The U.S. could suffer even steeper losses in the coming weeks due to an imminent earnings recession, according to Morgan Stanley strategists.
Michael Wilson, the chief U.S. equity strategist at Morgan Stanley and a long-time Wall Street bear, warned this week that incoming fourth-quarter corporate earnings reports are likely to disappoint investors this week, sending stocks to a two-year low.
Wilson wrote that we're not biting on this recent rally.
He suggested that the S&P 500 could fall to 3,000 points by the end of the year, down 25% from current levels. The benchmark index plunged 19% in 2022.
The S&P has rallied so far this year, with the S&P up about 4% on Wednesday after the better-than-expected December inflation report showing consumer prices fell for the first time since early 2020. The December jobs data shows that the economy is slowing, fuelling hopes that the Federal ReserveFederal Reserve will stop its aggressive interest-rate hike campaign earlier than previously anticipated.
Wilson says that the relief rally is unlikely to last long as the weighs on corporate earnings.
Wilson is not alone in warning that the rally could soon fade, Goldman Sachs analysts said last week that the S&P could plunge 22% this year if the economy falls into a recession. The Goldman strategists believe that even if there is no downturn, the stocks are tumbling another 10%.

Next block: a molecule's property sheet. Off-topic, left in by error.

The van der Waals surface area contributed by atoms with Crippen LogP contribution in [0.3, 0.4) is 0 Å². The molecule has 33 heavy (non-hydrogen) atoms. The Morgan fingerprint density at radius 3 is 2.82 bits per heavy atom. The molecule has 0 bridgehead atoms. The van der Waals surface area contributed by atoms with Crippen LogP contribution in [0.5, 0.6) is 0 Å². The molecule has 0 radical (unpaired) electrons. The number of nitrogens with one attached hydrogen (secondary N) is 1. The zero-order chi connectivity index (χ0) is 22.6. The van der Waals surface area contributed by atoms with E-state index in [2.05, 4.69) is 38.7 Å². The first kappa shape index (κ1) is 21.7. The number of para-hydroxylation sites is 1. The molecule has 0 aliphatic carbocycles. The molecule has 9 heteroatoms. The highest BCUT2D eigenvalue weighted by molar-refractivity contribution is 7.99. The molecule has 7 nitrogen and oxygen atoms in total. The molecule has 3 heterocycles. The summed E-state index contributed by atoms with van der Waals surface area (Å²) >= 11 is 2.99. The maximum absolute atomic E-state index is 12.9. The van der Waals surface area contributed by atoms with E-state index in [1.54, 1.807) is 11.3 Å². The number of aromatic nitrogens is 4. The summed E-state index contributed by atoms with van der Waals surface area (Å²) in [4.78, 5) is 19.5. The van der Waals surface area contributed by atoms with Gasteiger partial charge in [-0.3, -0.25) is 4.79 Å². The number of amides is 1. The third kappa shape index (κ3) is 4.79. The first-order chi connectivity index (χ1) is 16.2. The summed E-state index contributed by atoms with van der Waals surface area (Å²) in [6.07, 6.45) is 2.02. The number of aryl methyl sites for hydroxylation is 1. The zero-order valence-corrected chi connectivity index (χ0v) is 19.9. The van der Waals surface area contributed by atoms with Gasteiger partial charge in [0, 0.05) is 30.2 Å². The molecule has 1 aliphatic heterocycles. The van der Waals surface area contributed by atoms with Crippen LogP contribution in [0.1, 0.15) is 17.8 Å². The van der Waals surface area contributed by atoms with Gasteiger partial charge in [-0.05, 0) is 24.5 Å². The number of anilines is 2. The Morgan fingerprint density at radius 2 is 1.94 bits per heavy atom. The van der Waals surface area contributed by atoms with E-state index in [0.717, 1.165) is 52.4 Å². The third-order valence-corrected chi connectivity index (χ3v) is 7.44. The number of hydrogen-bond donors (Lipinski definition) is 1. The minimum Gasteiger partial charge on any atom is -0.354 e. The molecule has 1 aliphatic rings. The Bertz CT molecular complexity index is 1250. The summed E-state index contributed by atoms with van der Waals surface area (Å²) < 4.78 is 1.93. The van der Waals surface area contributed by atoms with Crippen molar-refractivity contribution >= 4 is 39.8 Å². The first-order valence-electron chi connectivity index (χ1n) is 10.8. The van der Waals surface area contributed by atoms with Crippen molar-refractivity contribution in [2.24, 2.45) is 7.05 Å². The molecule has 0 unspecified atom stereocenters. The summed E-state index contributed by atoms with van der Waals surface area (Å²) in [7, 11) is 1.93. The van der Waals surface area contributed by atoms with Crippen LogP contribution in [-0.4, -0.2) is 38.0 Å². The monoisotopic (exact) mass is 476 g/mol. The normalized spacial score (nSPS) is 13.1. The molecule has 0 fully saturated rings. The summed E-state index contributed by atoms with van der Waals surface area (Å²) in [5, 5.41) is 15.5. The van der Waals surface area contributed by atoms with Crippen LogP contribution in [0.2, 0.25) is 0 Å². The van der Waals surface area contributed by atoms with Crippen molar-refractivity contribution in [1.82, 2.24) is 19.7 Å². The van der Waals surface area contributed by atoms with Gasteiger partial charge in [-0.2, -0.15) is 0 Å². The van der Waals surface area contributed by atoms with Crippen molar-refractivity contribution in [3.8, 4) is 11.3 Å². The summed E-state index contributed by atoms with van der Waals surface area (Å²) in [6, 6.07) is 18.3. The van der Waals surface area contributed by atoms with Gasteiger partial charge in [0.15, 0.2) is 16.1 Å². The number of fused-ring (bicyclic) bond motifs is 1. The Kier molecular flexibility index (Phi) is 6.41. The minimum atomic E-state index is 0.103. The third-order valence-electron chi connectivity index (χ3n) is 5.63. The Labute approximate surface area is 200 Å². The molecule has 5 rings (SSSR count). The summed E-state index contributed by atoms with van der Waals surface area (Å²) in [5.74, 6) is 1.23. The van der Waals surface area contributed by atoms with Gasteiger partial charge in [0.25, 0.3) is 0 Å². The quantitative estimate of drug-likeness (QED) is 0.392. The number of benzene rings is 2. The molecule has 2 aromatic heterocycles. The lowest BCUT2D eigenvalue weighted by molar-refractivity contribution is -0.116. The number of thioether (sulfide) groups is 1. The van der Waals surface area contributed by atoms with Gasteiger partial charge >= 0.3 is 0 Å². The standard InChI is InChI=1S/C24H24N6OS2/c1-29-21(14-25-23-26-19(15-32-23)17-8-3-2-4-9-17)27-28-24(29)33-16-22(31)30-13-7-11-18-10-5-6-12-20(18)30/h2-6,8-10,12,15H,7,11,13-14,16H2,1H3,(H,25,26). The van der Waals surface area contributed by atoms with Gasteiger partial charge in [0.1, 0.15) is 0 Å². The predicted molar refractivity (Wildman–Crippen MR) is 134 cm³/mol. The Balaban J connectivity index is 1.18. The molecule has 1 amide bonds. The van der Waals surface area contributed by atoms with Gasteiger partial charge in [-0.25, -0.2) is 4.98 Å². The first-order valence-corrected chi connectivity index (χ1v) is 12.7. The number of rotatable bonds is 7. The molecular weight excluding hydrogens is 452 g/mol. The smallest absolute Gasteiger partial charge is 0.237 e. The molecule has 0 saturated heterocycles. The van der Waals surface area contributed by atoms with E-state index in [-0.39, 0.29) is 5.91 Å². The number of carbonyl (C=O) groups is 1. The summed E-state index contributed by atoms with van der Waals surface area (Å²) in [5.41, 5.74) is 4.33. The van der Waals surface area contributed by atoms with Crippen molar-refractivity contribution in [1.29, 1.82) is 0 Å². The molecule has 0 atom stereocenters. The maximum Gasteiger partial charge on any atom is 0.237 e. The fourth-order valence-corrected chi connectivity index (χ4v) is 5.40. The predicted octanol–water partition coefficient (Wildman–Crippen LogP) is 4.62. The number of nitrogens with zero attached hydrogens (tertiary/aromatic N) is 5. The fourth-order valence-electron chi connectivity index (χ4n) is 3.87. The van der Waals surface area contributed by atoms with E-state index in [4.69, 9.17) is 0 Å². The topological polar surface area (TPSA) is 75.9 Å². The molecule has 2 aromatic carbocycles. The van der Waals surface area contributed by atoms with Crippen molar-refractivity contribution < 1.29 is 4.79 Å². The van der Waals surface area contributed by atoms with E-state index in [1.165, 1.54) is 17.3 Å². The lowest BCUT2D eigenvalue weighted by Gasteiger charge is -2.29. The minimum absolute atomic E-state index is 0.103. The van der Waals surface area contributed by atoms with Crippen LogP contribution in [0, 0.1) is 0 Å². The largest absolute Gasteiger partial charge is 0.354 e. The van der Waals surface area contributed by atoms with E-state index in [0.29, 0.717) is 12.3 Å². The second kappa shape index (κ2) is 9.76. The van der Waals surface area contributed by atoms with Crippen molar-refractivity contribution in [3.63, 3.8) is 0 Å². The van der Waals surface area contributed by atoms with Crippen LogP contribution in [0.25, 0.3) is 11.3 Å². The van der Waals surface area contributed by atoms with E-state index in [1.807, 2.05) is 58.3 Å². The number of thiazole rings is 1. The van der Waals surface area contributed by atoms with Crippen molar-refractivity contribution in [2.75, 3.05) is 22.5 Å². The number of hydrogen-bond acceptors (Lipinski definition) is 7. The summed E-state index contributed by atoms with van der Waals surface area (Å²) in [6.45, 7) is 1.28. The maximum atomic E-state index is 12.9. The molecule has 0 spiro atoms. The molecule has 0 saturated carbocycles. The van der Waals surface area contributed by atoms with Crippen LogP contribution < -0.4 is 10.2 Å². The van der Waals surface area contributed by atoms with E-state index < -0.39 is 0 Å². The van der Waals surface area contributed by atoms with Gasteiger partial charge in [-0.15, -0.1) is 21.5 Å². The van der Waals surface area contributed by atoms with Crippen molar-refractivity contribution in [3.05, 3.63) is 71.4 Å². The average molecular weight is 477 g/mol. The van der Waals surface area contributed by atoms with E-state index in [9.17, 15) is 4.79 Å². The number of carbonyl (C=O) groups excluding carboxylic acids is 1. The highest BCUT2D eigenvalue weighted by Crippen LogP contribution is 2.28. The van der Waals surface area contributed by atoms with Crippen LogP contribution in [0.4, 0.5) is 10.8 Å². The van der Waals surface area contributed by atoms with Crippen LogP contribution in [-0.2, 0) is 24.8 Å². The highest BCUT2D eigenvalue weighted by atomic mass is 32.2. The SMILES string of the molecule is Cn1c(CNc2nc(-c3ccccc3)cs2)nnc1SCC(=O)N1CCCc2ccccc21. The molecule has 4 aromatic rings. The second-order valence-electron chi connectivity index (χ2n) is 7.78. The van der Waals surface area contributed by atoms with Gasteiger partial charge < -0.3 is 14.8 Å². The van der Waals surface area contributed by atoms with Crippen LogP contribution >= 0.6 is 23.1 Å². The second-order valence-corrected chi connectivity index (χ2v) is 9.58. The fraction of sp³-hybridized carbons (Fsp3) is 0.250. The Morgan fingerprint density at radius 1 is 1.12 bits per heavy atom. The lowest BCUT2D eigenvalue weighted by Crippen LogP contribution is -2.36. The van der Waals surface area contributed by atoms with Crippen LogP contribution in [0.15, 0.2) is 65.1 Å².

Wilson's note has a glimmer of hope for investors, as he sees the bear market end later this quarter or early in the second.
The benchmark interest rate was raised seven times last year by the Fed, to a range of 4.25% to 4.5%, well into restrictive territory.
Officials stated that they will hold rates at elevated levels for some time in the future for 2023 and that they intend to hold rates at elevated levels for some time. The participants observed that a restrictive policy stance would need to be maintained until the data provided confidence that inflation was on a sustained downward path to 2 percent, which is likely to take some time, the said. The historical experience cautioned against a prematurely loosening of monetary policy because of the persistent and unacceptably high level of inflation.